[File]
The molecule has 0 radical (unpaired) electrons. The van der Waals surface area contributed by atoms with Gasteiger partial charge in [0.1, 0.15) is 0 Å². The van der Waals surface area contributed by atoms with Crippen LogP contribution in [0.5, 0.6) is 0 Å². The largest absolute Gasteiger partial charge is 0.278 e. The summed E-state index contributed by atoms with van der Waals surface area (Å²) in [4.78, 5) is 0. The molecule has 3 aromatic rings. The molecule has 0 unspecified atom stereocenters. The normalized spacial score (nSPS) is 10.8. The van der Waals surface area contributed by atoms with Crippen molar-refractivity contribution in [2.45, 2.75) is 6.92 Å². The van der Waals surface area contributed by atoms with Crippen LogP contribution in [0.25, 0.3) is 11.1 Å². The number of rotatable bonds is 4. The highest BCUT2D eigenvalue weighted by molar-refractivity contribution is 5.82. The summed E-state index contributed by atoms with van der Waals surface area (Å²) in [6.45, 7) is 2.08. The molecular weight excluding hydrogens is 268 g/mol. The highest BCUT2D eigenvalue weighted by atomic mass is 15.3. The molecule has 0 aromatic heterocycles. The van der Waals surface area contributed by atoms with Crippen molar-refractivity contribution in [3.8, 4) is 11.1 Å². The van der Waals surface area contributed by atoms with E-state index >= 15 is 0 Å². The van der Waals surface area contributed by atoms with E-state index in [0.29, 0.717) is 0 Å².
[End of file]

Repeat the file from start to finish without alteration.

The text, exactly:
The molecule has 0 radical (unpaired) electrons. The van der Waals surface area contributed by atoms with Gasteiger partial charge in [0.1, 0.15) is 0 Å². The van der Waals surface area contributed by atoms with Crippen LogP contribution in [0.5, 0.6) is 0 Å². The largest absolute Gasteiger partial charge is 0.278 e. The summed E-state index contributed by atoms with van der Waals surface area (Å²) in [4.78, 5) is 0. The molecule has 3 aromatic rings. The molecule has 0 unspecified atom stereocenters. The normalized spacial score (nSPS) is 10.8. The van der Waals surface area contributed by atoms with Crippen molar-refractivity contribution in [2.45, 2.75) is 6.92 Å². The van der Waals surface area contributed by atoms with Crippen LogP contribution in [0.25, 0.3) is 11.1 Å². The number of rotatable bonds is 4. The highest BCUT2D eigenvalue weighted by molar-refractivity contribution is 5.82. The summed E-state index contributed by atoms with van der Waals surface area (Å²) in [6.45, 7) is 2.08. The molecular weight excluding hydrogens is 268 g/mol. The highest BCUT2D eigenvalue weighted by atomic mass is 15.3. The molecule has 0 aromatic heterocycles. The van der Waals surface area contributed by atoms with Crippen molar-refractivity contribution in [3.8, 4) is 11.1 Å². The van der Waals surface area contributed by atoms with E-state index >= 15 is 0 Å². The van der Waals surface area contributed by atoms with E-state index in [0.29, 0.717) is 0 Å².